Negative interest rates aren’t working

Excerpt from ForexLive’s “Negative interest rates aren’t working”
Nov, 25 2019
Author: Adam Button


There haven’t been any victories in the negative-rate world.

The ultimate test of any theory is in the results.

The idea behind negative interest rates is that they will spur borrowing and economic activity, leading to inflation and a weaker currency.

It may be too soon to judge the results but the early returns are poor. Earlier this month the CME looked at the results of negative rates in four regions: the eurozone, Japan, Sweden and Switzerland. They all went negative between 2014 and 2016.

None of the four “have achieved their inflation targets as a result of negative deposit rates,” the CME writes.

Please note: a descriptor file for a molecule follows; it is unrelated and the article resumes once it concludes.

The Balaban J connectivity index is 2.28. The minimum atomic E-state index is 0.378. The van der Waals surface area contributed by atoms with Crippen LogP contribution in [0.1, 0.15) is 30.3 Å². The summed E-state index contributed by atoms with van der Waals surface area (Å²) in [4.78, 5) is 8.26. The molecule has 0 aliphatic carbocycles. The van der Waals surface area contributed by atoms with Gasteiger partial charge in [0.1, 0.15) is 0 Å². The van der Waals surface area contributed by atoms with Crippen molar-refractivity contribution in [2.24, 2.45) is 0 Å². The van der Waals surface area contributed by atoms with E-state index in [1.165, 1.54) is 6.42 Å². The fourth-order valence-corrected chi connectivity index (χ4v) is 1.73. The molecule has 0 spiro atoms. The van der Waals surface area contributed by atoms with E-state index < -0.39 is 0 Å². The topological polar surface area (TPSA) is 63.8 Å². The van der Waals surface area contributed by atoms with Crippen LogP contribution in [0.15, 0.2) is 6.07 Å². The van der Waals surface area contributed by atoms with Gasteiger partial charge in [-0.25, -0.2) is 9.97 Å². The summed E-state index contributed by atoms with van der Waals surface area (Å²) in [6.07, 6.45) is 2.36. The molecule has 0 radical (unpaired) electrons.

Moreover, the negative-rate experiment so far has failed to stimulate growth sustainably. Early returns in Japan, the eurozone and Sweden were solid but GDP has slumped back close to zero.

David Kotok of Cumberland Advisors is out with a paper attacking negative rates.

The notional pricing of the trillions of dollars and euros in swaps and derivatives is thrown into disarray. As a result, the banks and market agents sponsoring those derivatives must raise their pricing to protect themselves from this added risk induced by NIRP. When they raise their pricing, they add to transactional costs and therefore suppress economic activity at the margin. That is a reason NIRP slows growth and raises risk.

Read the full article at ForexLive’s website:!/negative-interest-rates-arent-working-20191125

Read David’s original commentary on NIRP here: